Libyan militia leader Ibrahim al-Jathran, head of an autonomy movement in Cyrenaica province, speaks during an interview with Reuters in this file photo dated Brega October 20, 2013. REUTERS/Esam Omran al-Fetori(reuters_tickers)
BENGHAZI, Libya (Reuters) - Islamic State militants clashed with a Libyan force guarding oil ports near Brega terminal on Saturday, killing one guard and wounding four including Ibrahim Jathran, leader of the Petroleum Facilities Guard (PFG), a spokesman and medical sources said.
Islamic State has a base in the Libyan city of Sirte and has launched frequent attacks against oil facilities and ports, including major export terminals that are closed but controlled by Jathran's PFG brigades.
The PFG is one semi-official armed group that is backing a new unity government in Libya, where two rival administrations and their loose alliances of former rebels have been battling for control after the 2011 fall of Muammar Gaddafi.
Fighting between PFG and a convoy of Islamic State militants broke out 52 km south of the Brega oil terminal early on Saturday, PFG spokesman Ali al-Hassi and a medical source said.
Hassi said those wounded included Jathran, though he did not give details of how Jathran was injured.
He said the clashes had begun early on Saturday when guards spotted a convoy of about 100 vehicles, which they engaged in fighting for several hours. A number of Islamic State fighters had been killed and six vehicles seized.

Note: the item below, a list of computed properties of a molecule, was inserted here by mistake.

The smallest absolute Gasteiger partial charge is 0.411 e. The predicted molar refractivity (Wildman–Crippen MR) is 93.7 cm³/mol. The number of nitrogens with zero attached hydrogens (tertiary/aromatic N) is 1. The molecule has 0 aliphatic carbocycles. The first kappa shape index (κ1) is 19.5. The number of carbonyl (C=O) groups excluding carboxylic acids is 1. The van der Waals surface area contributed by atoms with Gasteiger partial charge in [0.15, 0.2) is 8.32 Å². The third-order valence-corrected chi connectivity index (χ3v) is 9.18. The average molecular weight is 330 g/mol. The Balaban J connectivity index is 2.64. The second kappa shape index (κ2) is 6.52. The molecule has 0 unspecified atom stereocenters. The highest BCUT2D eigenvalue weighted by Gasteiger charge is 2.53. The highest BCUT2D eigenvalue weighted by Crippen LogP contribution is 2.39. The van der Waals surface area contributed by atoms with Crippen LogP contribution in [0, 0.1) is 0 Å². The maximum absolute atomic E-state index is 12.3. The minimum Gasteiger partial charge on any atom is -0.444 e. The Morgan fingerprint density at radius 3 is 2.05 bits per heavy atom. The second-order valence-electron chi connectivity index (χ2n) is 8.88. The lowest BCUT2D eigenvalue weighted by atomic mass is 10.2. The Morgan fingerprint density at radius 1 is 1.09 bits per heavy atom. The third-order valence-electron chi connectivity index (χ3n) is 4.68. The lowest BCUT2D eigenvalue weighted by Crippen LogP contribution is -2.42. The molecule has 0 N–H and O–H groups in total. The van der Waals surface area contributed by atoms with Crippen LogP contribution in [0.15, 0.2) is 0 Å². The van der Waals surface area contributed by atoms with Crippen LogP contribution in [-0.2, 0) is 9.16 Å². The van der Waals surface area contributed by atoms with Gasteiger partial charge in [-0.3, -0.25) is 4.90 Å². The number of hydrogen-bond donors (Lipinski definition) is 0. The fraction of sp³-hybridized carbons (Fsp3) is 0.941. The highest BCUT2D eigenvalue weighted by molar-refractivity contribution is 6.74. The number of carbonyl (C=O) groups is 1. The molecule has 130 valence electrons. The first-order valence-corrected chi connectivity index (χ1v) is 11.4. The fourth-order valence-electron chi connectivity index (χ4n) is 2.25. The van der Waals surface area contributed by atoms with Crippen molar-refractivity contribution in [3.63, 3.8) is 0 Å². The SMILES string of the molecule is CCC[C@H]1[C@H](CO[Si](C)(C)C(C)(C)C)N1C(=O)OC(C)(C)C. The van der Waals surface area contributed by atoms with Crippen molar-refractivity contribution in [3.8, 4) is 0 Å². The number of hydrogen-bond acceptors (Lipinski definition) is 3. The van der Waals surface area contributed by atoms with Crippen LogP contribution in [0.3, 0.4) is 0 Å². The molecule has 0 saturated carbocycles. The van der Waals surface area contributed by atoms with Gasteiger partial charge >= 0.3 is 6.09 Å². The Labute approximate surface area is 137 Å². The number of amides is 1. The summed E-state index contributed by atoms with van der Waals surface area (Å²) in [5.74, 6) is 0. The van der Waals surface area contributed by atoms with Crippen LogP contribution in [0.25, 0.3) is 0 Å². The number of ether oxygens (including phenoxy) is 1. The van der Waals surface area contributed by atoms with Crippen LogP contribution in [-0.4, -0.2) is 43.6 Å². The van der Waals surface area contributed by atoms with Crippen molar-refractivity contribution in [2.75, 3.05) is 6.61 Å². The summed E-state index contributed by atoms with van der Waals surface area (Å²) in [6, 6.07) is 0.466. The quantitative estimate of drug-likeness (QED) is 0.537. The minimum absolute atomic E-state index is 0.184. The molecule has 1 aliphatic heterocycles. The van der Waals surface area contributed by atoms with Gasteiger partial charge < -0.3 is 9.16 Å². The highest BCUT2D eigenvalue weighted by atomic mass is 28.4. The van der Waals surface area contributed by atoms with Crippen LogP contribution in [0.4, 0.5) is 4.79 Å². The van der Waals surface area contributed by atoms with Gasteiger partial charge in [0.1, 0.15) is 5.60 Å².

The convoy had come from the eastern city of Derna, Hassi said. Islamic State fighters retreated from long-held positions around Derna this week.
Eastern military forces have entered al-Fatayeh, an area south of Derna from which Islamic State withdrew, but troops and civilians have suffered heavy casualties from mines and booby traps. More than 30 people have been killed and 11 wounded in such incidents over the past four days, military spokesman Abulkarim Sabra said on Saturday.
The new U.N.-backed unity government is trying to establish its authority over Libya, where a self-declared Tripoli government and a rival in the east and various armed factions have been vying for power and a share of the country's oil wealth for two years.
Islamic State's rise in Libya worries Western governments who are offering military and financial aid to the new unity government. But the new administration is still establishing itself in Tripoli and faces resistance from hardliners who reject its authority.
(Reporting by Ayman al-Warfalli; writing by Patrick Markey; Editing by Susan Fenton and David Evans)